Wendell Phillips (1811-1884)
Contributing Editor: Allison Heisch
Classroom Issues and Strategies
Students tend not to know enough history (or, for that matter, geography) to understand the setting for Toussaint L'Ouverture. In addition, Phillips's view of race and racial difference will strike some students as condescending: He sets out to "prove" that Toussaint is "okay" and seems to imply that his sterling example proves that some blacks are "okay" too. This is not the sort of argumentation that we like nowadays, for we've understood this as tokenism.
A quick history/geography lesson here (including Napoleon and the French Revolution) is in order. Also, review the attitudes toward race generally taken in this period. I've given background reading in Stephen J. Gould's The Mismeasure of Man as a way of grounding that discussion. It is equally useful to pair Phillips with a figure such as Louis Agassiz to show what style of thought the "scientific" view of race could produce. Yet, students can and do understand that styles of argument get dated very readily, and this can be demonstrated for them with various NAACP sorts of examples.
Students often ask, "Is this a true story?" (Answer: Sort of.)
Major Themes, Historical Perspectives, and Personal Issues
Phillips's emphasis on the dignity of the individual. The idea of the hero (and the rather self-conscious way he develops it--that is, in his emphasis on Toussaint's "pure blood," and his deliberate contrast of Toussaint with Napoleon). It's useful to show Toussaint as Phillips's version of "the noble savage" (an eighteenth-century British idea still current in nineteenth-century America).
As the headnote points out, the immediate occasion of Phillips's speech was the issue of whether blacks should serve in the military. Since the issue of military service--that is, of women and homosexuals in the military--has been a vexed one in the recent past, it may be useful to point to this historical context for the speech and to the relationship between its rhetoric and content and its functions in its time. This may also raise the question of the symbolic significance of military prowess in general.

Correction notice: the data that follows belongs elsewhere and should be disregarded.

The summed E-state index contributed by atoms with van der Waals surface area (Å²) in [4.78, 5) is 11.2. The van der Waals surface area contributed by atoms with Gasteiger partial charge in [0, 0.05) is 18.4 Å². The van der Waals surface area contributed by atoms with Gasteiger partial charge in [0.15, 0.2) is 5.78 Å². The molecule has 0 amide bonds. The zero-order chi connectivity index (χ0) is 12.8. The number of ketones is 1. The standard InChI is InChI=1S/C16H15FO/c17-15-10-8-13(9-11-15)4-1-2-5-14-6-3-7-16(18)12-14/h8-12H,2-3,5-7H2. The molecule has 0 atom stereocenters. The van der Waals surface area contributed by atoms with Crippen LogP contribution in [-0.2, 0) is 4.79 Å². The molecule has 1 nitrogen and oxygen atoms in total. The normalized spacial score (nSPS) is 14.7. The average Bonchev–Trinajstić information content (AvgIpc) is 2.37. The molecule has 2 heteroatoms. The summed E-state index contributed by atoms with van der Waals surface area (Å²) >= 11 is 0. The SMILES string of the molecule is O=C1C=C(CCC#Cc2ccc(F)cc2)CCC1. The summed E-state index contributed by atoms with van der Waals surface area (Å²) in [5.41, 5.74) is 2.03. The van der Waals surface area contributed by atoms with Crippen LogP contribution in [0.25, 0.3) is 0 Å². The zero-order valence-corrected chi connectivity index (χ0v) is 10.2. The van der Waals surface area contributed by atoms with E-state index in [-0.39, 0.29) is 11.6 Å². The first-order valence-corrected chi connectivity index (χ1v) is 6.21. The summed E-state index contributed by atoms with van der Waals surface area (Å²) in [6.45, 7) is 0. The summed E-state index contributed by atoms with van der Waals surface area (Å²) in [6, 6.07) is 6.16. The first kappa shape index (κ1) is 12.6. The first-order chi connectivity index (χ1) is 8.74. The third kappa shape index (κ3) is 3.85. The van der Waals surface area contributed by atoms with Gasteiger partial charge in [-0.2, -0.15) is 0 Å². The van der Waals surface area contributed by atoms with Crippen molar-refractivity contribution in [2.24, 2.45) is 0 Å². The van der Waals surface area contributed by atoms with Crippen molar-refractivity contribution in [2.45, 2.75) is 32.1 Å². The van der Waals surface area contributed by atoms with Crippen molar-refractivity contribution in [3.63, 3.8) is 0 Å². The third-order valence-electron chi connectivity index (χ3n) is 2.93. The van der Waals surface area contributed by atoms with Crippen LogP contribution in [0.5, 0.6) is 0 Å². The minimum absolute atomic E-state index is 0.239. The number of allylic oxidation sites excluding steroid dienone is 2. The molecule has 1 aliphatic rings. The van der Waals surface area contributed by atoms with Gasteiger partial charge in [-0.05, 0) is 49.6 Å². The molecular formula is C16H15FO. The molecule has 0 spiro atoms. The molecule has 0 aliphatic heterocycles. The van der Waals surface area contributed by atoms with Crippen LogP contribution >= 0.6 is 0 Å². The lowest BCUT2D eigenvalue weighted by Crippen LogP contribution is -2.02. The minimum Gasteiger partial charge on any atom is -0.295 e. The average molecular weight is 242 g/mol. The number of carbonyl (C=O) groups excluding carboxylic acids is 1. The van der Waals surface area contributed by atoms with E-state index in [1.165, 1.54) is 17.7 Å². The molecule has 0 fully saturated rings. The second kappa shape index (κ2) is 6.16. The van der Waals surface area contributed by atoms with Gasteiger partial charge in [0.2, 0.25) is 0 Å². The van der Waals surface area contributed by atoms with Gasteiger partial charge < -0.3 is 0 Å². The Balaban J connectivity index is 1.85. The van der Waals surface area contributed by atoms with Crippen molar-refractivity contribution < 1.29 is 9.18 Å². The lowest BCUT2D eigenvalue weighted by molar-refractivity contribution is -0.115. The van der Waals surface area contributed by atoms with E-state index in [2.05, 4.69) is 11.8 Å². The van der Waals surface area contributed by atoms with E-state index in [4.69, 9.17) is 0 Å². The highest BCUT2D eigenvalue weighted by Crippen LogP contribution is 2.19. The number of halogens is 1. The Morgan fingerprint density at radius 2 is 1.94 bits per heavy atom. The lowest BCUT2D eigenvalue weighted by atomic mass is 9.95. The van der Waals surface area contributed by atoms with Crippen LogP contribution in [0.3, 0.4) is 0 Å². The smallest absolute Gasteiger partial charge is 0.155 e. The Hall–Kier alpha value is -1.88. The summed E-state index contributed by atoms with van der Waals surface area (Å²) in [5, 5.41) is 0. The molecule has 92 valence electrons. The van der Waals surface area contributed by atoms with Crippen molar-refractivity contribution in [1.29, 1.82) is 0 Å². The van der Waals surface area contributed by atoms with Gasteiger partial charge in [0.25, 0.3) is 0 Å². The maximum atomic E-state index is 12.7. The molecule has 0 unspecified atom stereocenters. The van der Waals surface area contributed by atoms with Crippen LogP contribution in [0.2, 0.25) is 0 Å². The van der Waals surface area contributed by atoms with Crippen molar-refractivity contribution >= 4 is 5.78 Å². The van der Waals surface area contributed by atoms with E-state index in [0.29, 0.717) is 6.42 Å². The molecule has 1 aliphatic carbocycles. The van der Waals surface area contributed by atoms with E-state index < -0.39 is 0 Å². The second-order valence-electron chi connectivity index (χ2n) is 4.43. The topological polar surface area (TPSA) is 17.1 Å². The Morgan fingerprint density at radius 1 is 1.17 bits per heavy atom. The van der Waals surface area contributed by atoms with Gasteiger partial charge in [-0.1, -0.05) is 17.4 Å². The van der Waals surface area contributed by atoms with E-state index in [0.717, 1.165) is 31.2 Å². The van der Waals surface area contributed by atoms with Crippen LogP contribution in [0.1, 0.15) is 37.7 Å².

Significant Form, Style, or Artistic Conventions
This piece needs to be placed in the broader context of circuit-speaking and in the specific context of abolitionist public speaking. It should also be located in the debate over slavery.
Phillips's assumptions about his audience are very clear: There is little doubt that he addresses an audience of white folks with the plain intent of persuading them to adopt his position, or at least to give it a fair hearing. Students may very well say that Phillips has no contemporary audience, and that is probably true. It's useful, however, to point out that long after Phillips's death black students memorized this piece and recited it on occasions such as school graduations. Thus, while the people who first heard this piece were certainly very much like Phillips, his second (and more enduring) audience was an audience of black people-- largely students--who probably knew and cared nothing about Phillips, but embraced Toussaint L'Ouverture as their hero. That phenomenon-- the half-life of polemic--is very interesting.
Comparisons, Contrasts, Connections
It is useful (and easy) to present Phillips with other white abolitionists (such as Garrison and Thoreau) or to read Phillips against black orators (Douglass, H. H. Garnet, David Walker). Another tack is to put him in a wider spectrum of white anti-slavery writing: Read him with John Greenleaf Whittier or even Harriet Beecher Stowe. One approach to take is to compare his oratorical style with that of Garnet or Douglass. Another is to show the breadth of anti-slavery writing, particularly with reference to the particular genres involved. If the students don't notice this, it's important to point out that this is an anti-slavery piece by implication: Phillips does not address the subject directly.
Questions for Reading and Discussion/Approaches to Writing
1. I like to have students identify the intended audience for me: How do they know to whom Phillips is speaking?
2. From Phillips's vantage, what are the traits of this ideal black hero? (Part of the point here is to get them to understand Phillips's emphasis on Toussaint's appreciation for white people and to see what kinds of fears he implicitly addresses.)
3. In what ways is this effective (or ineffective) as a piece of argumentation?
4. Is this piece propaganda? And, if so, what is propaganda? What are the differences (in terms of content and specifics) between Phillips's argument and one that might be made in a contemporary civil rights speech?
5. A good topic for getting at the heart of the matter (a very good paper topic) is a comparison of Toussaint L'Ouverture and Uncle Tom.
Bartlett, Irving. Wendell Phillips, Brahmin Radical. Boston: Greenwood, 1973.
Bode, Carl. The American Lyceum: Town Meetings of the Mind. New York: S. Illinois University Press, 1968.
Korngold, Ralph. Two Friends of Man: The Story of William Lloyd Garrison and Wendell Phillips and Their Relationship with Abraham Lincoln. Boston, 1950.
Stewart, James Brewer. Wendell Phillips, Liberty's Hero. Baton Rouge and London: Louisiana State University Press, 1986.